Tom: Yeah, that’s one of the bigger things for me too. I’d really like to get on a plane at some point and go somewhere, but we’ll see how that goes. What’s your advice to someone that wants to head down this path? You mentioned this idea of once you get into a routine, it’s easy to stick to it. My thought was that can work in the negative, too. If someone’s staying at home all the time and not getting out where maybe they’re spending a lot of money online or something, spending a lot of money online, they’re in a negative routine. How can someone make that switch? What steps should they take to do this cheaper, in a COVID-friendly approach?
Gloria: I think it all just starts with that individual acknowledging that they’re in a negative routine. I think that people are super resilient and super able to do whatever they want. It’s just, do you want to do it or not? I think that “want” needs to be great enough for them to be able to make a change. I can’t tell you what to do. You have to do “you”. But if there’s anything to be said, I think it’s just go outside and get some fresh air. I think your mood will definitely improve. And hopefully, that’s an indication for your body to want more outside time and hopefully that’ll create a positive trend.
Tom: With your talk of yoga and the peace you find in that, what are your thoughts about mindfulness, especially this year?
Gloria: Mindfulness, I think, is super important in general, especially now when people may be a little bit more isolated and not be able to be in touch with as many people as previously. I think it’s so important to practice mindfulness and meditation just to help your own mental health. Being mindful and aware of how you’re feeling is very life changing.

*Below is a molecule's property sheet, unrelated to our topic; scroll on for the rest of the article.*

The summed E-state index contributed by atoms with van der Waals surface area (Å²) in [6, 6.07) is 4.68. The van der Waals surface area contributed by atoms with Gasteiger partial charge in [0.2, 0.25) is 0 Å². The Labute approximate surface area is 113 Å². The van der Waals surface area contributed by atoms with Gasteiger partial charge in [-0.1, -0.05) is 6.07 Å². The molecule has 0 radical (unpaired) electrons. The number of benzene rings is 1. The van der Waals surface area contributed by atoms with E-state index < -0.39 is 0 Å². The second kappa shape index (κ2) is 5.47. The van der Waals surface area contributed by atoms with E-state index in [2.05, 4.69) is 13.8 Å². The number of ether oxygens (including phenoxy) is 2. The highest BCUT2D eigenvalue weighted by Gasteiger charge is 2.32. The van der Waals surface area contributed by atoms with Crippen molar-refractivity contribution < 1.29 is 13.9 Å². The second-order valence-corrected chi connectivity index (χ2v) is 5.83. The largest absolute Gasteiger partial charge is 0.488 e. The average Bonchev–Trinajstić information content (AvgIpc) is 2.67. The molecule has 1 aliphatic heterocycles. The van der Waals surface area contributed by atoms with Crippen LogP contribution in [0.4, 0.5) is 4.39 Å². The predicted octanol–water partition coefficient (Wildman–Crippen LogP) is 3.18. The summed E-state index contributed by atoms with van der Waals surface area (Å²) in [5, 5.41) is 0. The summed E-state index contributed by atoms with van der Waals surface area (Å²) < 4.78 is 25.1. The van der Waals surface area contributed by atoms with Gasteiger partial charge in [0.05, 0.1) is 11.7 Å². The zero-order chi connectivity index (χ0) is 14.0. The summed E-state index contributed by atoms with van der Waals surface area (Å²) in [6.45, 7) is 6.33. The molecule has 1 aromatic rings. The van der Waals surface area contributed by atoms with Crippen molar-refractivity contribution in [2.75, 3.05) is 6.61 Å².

Tom: Well, thanks for running us through some different ideas where people can maybe find a slightly different path if they’re feeling stuck in a rut this year. Can you let people know about your podcast and where they can find you online?
Gloria: Yes. My podcast is called, Miss Findependent and you can find it on Apple podcast, Spotify, Stitcher, Google, wherever you get your podcasts. My website is missfindedendentpod.com.
Tom: Great. Thanks for being on the show.
Gloria: Thank you for having me.
Thank you, Gloria, for your tips on creating routine during quarantine and finding affordable hobbies to pass the time. You can find the show notes for this episode at maplemoney.com/130. I’d like to take a moment to thank you for listening to the Maple Money Show. I appreciate your support in helping us continue to grow. If you have the Apple podcast app on your phone, can you call up Maple Money and give it a quick rating? Even better, leave a review and let everyone know what you think of the show. I look forward to seeing you back here next week when we’ll have Rob Townsend on the show to discuss setting the right goals for the New Year.